“Julia fits a pattern we see with many of the best companies in this mode (Github, Unity, etc.) which bootstrapped the early product development and only turned to investors when it was time to build premium offerings.” —Founder Collective
5. Deep Sentinel
Bilal Zuberi, Lux Capital
Total Funding: $7.4M
Select Investors: Bezos Expeditions, Lux Capital, Shasta Ventures
Following a stealth seed investment last year, Bilal Zuberi’s firm made a follow-on investment in Deep Sentinel’s $7.4M Series A in Q2’17. Zuberi detailed why Lux Capital “enthusiastically re-upped” in a post on Medium. Deep Sentinel aims to protect homes and neighborhoods using distributed hardware sensors, computer vision, deep learning and artificial intelligence.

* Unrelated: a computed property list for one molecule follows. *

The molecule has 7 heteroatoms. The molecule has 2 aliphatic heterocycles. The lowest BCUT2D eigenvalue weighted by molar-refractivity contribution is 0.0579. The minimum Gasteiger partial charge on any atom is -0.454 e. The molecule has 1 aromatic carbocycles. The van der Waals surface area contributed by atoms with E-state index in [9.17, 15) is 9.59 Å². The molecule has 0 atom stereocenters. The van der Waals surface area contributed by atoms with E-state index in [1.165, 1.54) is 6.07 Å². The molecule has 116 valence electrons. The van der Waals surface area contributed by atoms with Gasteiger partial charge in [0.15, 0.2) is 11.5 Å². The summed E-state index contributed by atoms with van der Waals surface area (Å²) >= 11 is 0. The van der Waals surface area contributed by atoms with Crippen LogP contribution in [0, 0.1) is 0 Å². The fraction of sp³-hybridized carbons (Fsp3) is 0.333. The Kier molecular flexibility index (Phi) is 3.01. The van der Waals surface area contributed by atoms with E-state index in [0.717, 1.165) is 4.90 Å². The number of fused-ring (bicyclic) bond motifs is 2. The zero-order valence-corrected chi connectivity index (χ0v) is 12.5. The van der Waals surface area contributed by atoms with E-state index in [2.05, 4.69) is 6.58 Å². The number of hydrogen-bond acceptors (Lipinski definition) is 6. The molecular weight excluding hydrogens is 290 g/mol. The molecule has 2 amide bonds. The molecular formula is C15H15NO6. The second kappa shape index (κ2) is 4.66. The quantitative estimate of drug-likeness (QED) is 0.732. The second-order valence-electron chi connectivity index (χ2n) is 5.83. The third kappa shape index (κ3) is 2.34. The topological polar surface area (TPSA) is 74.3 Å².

Noting that property crimes tallied up $14B in losses in 2015, Zuberi calls home security a “multi-billion dollar market [with] a hungry audience” and says the industry’s “efforts to innovate leave a lot to be desired.” He says customers need “a security system that learns and gets better over time.”
Traction: Zuberi noted that Deep Sentinel’s patented camera+AI solution “detects anomalous behavior in the detection zone early, and predicts criminal activity before it occurs.”
Management: Zuberi had already been working with other companies using futuristic technology to build next-gen physical security solutions when he met serial entrepreneur David Selinger, CEO & co-founder of Deep Sentinel. Zuberi lauded Selinger’s career and experience as a product-focused entrepreneur. (Selinger previously founded Redfin and RichRelevance.)